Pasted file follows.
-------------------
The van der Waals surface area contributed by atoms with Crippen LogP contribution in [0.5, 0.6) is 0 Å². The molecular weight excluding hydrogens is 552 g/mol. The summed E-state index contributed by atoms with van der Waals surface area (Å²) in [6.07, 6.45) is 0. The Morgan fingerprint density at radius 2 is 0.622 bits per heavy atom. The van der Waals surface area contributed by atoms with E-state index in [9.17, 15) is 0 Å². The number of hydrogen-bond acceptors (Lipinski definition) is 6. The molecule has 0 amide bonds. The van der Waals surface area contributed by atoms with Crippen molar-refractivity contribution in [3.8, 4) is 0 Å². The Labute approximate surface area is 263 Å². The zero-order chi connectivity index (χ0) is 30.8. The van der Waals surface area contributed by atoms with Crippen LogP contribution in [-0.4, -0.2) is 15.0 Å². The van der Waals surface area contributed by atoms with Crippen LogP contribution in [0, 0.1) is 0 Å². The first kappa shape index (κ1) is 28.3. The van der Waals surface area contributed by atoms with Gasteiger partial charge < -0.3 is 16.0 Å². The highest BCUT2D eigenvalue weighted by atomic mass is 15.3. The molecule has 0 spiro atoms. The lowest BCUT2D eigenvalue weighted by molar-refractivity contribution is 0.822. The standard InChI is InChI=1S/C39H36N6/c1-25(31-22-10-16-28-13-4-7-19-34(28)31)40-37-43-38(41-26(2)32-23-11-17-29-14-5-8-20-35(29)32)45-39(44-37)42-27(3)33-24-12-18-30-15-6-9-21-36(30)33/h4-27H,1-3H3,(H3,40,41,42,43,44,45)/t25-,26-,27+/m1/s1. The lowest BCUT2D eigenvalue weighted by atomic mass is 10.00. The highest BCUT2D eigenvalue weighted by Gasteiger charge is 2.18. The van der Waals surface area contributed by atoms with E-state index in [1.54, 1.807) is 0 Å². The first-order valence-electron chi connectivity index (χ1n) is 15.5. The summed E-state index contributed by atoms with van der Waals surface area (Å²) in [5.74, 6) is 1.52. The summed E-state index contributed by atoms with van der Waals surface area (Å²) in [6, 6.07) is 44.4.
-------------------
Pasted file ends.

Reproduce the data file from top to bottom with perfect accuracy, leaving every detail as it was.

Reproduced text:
The van der Waals surface area contributed by atoms with Crippen LogP contribution in [0.5, 0.6) is 0 Å². The molecular weight excluding hydrogens is 552 g/mol. The summed E-state index contributed by atoms with van der Waals surface area (Å²) in [6.07, 6.45) is 0. The Morgan fingerprint density at radius 2 is 0.622 bits per heavy atom. The van der Waals surface area contributed by atoms with E-state index in [9.17, 15) is 0 Å². The number of hydrogen-bond acceptors (Lipinski definition) is 6. The molecule has 0 amide bonds. The van der Waals surface area contributed by atoms with Crippen molar-refractivity contribution in [3.8, 4) is 0 Å². The Labute approximate surface area is 263 Å². The zero-order chi connectivity index (χ0) is 30.8. The van der Waals surface area contributed by atoms with Crippen LogP contribution in [-0.4, -0.2) is 15.0 Å². The van der Waals surface area contributed by atoms with Crippen LogP contribution in [0, 0.1) is 0 Å². The first kappa shape index (κ1) is 28.3. The van der Waals surface area contributed by atoms with Gasteiger partial charge < -0.3 is 16.0 Å². The highest BCUT2D eigenvalue weighted by atomic mass is 15.3. The molecule has 0 spiro atoms. The lowest BCUT2D eigenvalue weighted by molar-refractivity contribution is 0.822. The standard InChI is InChI=1S/C39H36N6/c1-25(31-22-10-16-28-13-4-7-19-34(28)31)40-37-43-38(41-26(2)32-23-11-17-29-14-5-8-20-35(29)32)45-39(44-37)42-27(3)33-24-12-18-30-15-6-9-21-36(30)33/h4-27H,1-3H3,(H3,40,41,42,43,44,45)/t25-,26-,27+/m1/s1. The lowest BCUT2D eigenvalue weighted by atomic mass is 10.00. The highest BCUT2D eigenvalue weighted by Gasteiger charge is 2.18. The van der Waals surface area contributed by atoms with E-state index in [1.54, 1.807) is 0 Å². The first-order valence-electron chi connectivity index (χ1n) is 15.5. The summed E-state index contributed by atoms with van der Waals surface area (Å²) in [5.74, 6) is 1.52. The summed E-state index contributed by atoms with van der Waals surface area (Å²) in [6, 6.07) is 44.4.